Telepresence systems reduce carbon emissions, save money and help forge closer ties with customers.
Telepresence: Almost as Good as Being There
Telepresence systems reduce carbon emissions, save money, and help forge closer ties with customers.
Globalization, virtualization, the rise of millennials and cloud technology mean workers across multiple geographies must collaborate more closely than ever. Early videoconferencing technology suffered from poor audio quality and reliability. But telepresence -- the use of high definition video and audio among remote sites – provides a much higher quality experience.
Since becoming an independent organization in 1996, Cognizant has delivered IT, business and knowledge process outsourcing and consulting around the world. This global footprint means hundreds of meetings every week among associates at widely dispersed locations. The clients themselves, as well as the executives who manage engagements with them, may also be in different locations or time zones.
This requires associates at all levels to travel extensively to work at client and company facilities. In late 2009, spurred by technology advances, Cognizant began deploying telepresence to our senior leadership team. We then rolled it out to clients, who were skeptical at first due to poor past experiences but have now fully embraced telepresence. Since then, we have extended it to meetings with external analysts, as well as for internal knowledge and project management.
We chose Cisco's Tandberg platform because it allows a broad array of endpoints ranging from “full-immersion” (with large image reproduction and high video quality to make participants feel they are in the same room), to high-definition webcams for laptops. Usage has risen rapidly to over 10,000 hours per month.
Telepresence by Device
Telepresence at Work
The first two settings in which we used it were knowledge transition and training. When we bring a client's process in-house, we often need to conduct extensive training. This typically requires a trainer to travel, which involves visa and logistics issues as well as expense. With telepresence, we can train people with less delay and at lower cost than before.
Other examples in which telepresence helps us include:
- Beginning projects more quickly and allowing more key staff to attend meetings, achieving responsiveness to clients and lower costs, especially for travel.
- Conducting analyst workshops with people in multiple locations without requiring anyone to travel, and including staff from India who otherwise would have been unable to attend.
- Interviewing candidates using telepresence makes it easier to ensure the candidate sees everyone they should, and makes a favorable impression on candidate with leading-edge technology.
- Use of telepresence systems during budgeting shortened the budget cycle by almost 25%.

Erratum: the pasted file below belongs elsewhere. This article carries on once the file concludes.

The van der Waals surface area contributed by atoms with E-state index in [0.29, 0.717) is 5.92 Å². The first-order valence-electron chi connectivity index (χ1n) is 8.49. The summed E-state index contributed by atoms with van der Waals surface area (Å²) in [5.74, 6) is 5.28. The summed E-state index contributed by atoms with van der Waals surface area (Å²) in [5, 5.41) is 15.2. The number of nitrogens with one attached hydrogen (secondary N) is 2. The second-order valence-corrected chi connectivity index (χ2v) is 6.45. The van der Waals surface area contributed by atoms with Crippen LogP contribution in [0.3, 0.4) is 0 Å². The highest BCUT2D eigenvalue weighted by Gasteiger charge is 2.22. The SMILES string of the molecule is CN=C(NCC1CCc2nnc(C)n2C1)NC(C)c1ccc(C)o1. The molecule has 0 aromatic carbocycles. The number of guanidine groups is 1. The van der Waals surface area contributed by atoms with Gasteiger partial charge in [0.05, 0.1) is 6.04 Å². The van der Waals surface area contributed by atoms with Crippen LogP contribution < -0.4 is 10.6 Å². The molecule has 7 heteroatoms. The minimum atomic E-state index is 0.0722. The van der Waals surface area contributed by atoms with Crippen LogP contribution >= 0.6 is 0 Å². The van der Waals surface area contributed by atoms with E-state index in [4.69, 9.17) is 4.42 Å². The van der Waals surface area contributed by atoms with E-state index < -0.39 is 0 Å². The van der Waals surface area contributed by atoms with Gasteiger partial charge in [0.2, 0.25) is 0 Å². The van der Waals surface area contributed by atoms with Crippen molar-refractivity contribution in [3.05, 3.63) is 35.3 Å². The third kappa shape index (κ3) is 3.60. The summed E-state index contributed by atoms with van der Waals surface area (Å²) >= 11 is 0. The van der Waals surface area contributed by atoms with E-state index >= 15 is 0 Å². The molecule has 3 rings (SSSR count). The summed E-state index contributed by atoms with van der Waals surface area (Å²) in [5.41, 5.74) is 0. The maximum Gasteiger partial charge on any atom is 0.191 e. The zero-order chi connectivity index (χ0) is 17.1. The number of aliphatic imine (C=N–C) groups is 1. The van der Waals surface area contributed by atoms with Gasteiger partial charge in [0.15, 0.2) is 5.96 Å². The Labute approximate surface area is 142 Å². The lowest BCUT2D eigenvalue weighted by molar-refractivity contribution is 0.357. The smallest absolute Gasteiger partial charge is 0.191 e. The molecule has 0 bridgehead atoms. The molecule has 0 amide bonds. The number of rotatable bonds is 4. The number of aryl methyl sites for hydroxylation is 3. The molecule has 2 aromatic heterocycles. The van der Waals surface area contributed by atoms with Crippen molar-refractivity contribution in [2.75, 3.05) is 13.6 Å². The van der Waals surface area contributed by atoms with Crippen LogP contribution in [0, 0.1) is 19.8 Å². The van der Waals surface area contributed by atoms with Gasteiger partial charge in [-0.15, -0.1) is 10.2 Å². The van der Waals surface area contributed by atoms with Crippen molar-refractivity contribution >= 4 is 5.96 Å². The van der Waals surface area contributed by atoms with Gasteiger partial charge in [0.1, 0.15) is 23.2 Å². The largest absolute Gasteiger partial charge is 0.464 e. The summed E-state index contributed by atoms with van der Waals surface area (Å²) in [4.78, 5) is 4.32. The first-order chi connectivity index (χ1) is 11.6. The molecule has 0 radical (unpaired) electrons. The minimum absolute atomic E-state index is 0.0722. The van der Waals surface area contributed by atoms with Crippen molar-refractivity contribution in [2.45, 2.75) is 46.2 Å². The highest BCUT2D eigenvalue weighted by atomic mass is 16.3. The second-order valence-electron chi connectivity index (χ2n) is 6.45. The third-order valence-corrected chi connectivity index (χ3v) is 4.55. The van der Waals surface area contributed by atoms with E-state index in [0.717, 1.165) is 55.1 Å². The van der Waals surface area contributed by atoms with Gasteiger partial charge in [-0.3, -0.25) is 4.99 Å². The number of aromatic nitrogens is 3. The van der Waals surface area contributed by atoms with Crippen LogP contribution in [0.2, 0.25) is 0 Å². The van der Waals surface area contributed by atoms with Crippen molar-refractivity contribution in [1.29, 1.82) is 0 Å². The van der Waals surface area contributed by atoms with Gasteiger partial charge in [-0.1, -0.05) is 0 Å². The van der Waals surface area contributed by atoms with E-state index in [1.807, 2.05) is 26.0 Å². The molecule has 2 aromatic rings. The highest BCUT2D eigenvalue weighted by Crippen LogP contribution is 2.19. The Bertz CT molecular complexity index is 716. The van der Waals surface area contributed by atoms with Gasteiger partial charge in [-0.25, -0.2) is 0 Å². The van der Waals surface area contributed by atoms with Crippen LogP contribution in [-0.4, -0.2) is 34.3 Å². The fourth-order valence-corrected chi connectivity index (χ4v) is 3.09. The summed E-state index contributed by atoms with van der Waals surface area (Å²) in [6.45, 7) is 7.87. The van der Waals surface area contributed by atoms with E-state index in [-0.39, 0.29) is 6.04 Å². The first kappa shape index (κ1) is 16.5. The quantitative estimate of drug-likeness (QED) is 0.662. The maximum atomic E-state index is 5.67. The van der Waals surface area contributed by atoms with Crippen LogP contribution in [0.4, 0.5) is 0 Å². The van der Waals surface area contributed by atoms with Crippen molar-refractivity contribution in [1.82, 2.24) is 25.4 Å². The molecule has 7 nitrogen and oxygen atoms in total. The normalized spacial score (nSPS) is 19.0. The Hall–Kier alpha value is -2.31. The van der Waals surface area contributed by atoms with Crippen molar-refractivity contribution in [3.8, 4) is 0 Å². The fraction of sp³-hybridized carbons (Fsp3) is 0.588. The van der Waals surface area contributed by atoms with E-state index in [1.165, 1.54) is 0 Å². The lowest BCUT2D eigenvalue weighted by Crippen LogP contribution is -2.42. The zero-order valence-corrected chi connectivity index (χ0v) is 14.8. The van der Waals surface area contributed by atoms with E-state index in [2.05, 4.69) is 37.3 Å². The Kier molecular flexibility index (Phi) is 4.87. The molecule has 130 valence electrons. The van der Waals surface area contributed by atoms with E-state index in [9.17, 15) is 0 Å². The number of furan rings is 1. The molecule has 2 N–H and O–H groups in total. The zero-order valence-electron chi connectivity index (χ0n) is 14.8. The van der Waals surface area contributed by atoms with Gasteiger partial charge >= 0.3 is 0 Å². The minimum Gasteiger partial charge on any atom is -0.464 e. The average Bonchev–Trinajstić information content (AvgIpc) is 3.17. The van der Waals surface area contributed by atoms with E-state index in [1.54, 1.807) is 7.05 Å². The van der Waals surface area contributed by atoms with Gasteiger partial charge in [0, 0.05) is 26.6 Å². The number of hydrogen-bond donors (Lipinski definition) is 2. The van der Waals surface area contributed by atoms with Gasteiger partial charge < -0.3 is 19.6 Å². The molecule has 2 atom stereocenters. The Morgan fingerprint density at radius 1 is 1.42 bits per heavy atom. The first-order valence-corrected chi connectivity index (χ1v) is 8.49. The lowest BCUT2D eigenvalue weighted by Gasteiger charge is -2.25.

- Smoother internal meetings with better mutual understanding and improved decision-making.
- More effective and productive client meetings, including our experts anywhere in the world at short notice.
- Substantial reductions in travel costs and carbon footprint
- Greater productivity through reduced travel, as well as a better work/life balance for our associates.
Finally, we find that adding a high-quality visual dimension to meetings leads to stronger bonds, which whether on a project team or executive team leads to greater effectiveness and focus.
We originally planned to equip 20 offices with full-immersion, three-screen systems but found these were used less frequently than a single-screen setup in a conference room or on a desktop. This is because the full-immersion rooms still require people to travel to them, and limits the format to six people at each location. We therefore shifted to scaling telepresence with smaller devices.
We found the benefits of telepresence were greater and more quickly realized than we expected. We also found those benefits rise with the complexity of the discussion and the importance of a relationship between the participants. If the subject matter is simple and the exchange is transactional, telepresence offers little benefit over a telephone or conference call. If the content is complex, such as in a budget meeting with spreadsheets and other data, telepresence is much better than a conference call. It is also better for a routine meeting where the relationship is important, such as a candidate interview or a personal call home.
Another important lesson is that moving at a moderate pace allowed us to learn and make corrections on the fly. By beginning with senior executives, we were able to start with a small group, gain quick benefits and drive top-down adoption while learning. We also found that users' early experiences shape future use, and provided a dedicated 24-hour help desk from the start to help assure early satisfaction.
As our use of telepresence grows, we plan to use it for task-oriented meetings where it is not yet feasible because it is hard to accommodate paper, flipcharts and a fluid work setting (although the ability to integrate WebEx presentations is making this less of an issue.) We are also implementing telepresence at some client locations.
As we do so, the biggest benefits revolve around customer intimacy, our “global” DNA and the future of work. Telepresence lets us meet with our clients more often and more effectively, and to better understand and respond to their needs. Learn more about our experience with telepresence.